Critics enjoy Nicolas Cage’s new culinary thriller Pig, highlighting Cage’s performance and direction that elevates it above “John Wick with a pig.”
Nicolas Cage has appeared in a lot of movies with rocky critical receptions, but his latest release Pig has received largely positive reviews. Critics have praised Cage’s performance as a former elite chef turned recluse, along with the efforts of first-time director Michael Sarnoski and the film’s patient writing. For many, Pig is a reminder of why Cage is such a fascinating actor despite the unevenness of his work.
Pig begins as a somewhat meditative account of a man’s relationship with his pet pig, with Cage starring as the bearded and mysterious Rob. When the pig is stolen, Rob must team up with ambitious food supplier Amir (played by Alex Wolff) and return to the underworld of Portland’s culinary scene. The plot has drawn comparisons to the frequently imitated John Wick, but Pig‘s focus is less on high-stakes action and more on Rob’s character.
This pacing and style are more similar to arthouse films than either action blockbusters or the B-movies that Cage often appears in. The movie avoids conventional narrative satisfaction and catharsis as it gradually reveals more about Rob’s world. Critics appreciate Pig‘s pacing and focus on characters.
Chicago Sun-Times writes:
“Pig” is not a revenge film, nor is it the most compelling mystery in the world, though we care greatly about the fate of that poor creature, and we do eventually find out what happened to her. It’s a rustic, poetic, occasionally funny, sometimes heartbreaking and wonderfully strange and memorable character study of a man who is in such tremendous pain he had to retreat from the world.
Rolling Stone also praises Pig‘s unusual and imaginative depiction of the culinary world:
Amir and Rob become an unhappy couple, with the former stepping in — not exactly willingly — to help the latter. Because at the end of the day this is a business, and a lost pig spells trouble for them both. And so Pig descends, somewhat subversively, into an unexpected underground that, aside from Cage, is the best thing about the movie.
Nicolas Cage’s star performance has been one of the biggest focuses of positive reviews. His character in Pig is more sensitive and wounded than angry, in line with other recent surreal Cage vehicles like Mandy and the underrated Lovecraft adaptation The Color Out of Space.
The AV Club singles out Cage’s performance for praise:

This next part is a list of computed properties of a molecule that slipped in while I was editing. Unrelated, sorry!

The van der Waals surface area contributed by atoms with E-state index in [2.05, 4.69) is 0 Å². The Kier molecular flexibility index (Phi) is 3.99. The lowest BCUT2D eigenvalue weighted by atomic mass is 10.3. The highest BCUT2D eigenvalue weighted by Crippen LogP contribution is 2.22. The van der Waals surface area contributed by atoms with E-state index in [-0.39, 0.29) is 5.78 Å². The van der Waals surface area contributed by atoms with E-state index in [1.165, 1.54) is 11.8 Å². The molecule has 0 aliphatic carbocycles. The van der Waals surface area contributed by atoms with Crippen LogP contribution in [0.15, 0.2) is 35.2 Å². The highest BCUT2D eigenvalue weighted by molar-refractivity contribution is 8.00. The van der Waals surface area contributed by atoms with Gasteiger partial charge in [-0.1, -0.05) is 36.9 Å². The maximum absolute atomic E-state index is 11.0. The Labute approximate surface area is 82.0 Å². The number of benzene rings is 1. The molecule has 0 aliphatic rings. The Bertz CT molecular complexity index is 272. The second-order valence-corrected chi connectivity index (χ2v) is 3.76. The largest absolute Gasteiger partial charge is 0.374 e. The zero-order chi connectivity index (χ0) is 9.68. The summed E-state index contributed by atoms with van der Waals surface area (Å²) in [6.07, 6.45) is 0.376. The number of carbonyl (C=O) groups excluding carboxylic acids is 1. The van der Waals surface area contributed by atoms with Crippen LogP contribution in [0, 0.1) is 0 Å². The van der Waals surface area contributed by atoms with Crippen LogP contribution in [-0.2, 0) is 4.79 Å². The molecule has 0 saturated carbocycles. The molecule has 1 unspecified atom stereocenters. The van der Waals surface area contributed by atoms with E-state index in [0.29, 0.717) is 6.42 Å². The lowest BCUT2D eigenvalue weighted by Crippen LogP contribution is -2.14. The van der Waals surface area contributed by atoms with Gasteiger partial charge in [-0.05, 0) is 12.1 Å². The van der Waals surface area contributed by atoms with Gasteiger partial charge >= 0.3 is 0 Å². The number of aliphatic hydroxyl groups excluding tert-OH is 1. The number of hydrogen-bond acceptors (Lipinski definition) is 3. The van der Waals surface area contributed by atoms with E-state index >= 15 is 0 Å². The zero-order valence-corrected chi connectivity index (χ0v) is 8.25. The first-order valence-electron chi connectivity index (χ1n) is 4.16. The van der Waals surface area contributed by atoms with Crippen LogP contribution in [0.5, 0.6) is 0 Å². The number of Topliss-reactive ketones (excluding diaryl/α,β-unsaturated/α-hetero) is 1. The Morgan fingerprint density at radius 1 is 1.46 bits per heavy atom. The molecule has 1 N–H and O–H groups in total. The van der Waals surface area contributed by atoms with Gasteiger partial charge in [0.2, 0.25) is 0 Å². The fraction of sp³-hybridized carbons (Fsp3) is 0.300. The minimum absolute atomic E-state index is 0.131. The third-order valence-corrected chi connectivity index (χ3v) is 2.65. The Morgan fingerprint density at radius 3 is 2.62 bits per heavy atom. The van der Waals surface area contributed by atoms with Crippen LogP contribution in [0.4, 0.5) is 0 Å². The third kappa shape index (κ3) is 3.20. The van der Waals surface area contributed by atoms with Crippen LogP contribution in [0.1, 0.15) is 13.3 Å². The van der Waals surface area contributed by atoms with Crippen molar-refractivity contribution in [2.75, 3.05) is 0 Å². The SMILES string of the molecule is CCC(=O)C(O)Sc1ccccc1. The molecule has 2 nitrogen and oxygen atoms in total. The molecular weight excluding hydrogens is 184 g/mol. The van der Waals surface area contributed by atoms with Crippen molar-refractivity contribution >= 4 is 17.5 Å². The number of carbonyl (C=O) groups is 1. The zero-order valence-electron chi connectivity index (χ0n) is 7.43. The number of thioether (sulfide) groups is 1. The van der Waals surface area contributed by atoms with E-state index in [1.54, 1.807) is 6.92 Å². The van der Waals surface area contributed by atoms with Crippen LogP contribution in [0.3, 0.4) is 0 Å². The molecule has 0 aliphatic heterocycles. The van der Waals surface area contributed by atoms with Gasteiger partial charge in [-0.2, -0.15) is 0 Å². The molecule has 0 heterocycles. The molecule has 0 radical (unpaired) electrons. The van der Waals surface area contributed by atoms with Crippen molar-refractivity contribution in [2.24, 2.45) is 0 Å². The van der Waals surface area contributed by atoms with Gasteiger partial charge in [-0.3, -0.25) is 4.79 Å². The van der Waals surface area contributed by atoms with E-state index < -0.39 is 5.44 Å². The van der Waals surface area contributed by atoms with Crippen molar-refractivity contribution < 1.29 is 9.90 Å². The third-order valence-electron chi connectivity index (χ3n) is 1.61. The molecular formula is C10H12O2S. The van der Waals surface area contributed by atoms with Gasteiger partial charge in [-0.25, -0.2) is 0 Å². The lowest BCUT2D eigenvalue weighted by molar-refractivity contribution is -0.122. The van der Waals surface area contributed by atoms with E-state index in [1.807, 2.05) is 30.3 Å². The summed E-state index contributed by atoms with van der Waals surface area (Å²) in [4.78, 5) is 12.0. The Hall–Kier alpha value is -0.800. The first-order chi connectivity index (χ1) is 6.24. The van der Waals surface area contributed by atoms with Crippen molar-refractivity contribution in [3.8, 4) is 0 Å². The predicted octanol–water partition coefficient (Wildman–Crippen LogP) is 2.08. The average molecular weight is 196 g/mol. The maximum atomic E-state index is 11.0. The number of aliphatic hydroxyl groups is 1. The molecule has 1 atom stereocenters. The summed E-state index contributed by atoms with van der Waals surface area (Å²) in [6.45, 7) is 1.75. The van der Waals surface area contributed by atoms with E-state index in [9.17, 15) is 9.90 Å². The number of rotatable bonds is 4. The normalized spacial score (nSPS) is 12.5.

None of this would work without Cage’s commitment to the idea of Rob as both arrestingly iconic and resolutely human. Few of the things Rob does are wholly credible—least of all his refusal to accept any treatment for his many wounds, just letting the blood dry and cake on his face throughout, undisturbed—but his emotions are so raw and forceful that they fling your disbelief skyward until it winds up in orbit, well out of your way.
The Film Stage agrees:
It is remarkably intense, understated work, utilizing his potential to physically intimidate within the confines of a character who is fragile and just wants his friend back. The way his performance expands throughout the runtime is remarkable—he allows himself to openly reminisce and grieve before the inevitable shutdown comes. There are moments throughout Pig that rank amongst the best scenes he’s ever had as an actor, further revealing how much of a groundbreaking talent he is.
Writer and director Michael Sarnoski also receives credit for his cinematography and attention to detail. Critics enjoy the way Sarnoski depicts everything from fight scenes to meals with careful attention, to detail and draws out strong performances from both Cage and the less well-known supporting cast.
Sarnoski is often content to focus his camera on a small detail or glance, or to cut away right in the middle of a dramatic moment, as if trying to represent cinematically the mindfulness that Robin seeks, and that maybe he lost with the theft of his pig.
The Atlantic also enjoys Sarnoski’s work:
As Rob invades various Portland houses of haute cuisine in search of his pig, the film turns into something of a food travelogue. The first-time writer-director Michael Sarnoski (who co-wrote the story with Vanessa Block) beautifully shoots each sumptuous meal that Rob and his nervy ally, Amir (Alex Wolff), take in as they search for Pig’s kidnapper.
Nicolas Cage is known for his intense and unique acting style, but many of his films have fared poorly with critics, such as the generally derided action-comedy Willy’s Wonderland. Pig bucks this trend by earning plaudits for Cage’s performance as well as its pacing and direction. The movie has a 97% “Fresh” rating on Rotten Tomatoes and a score of 82 on Metacritic, as well as high audience scores, suggesting that many viewers, as well as critics, enjoyed seeing Cage in this offbeat thriller.
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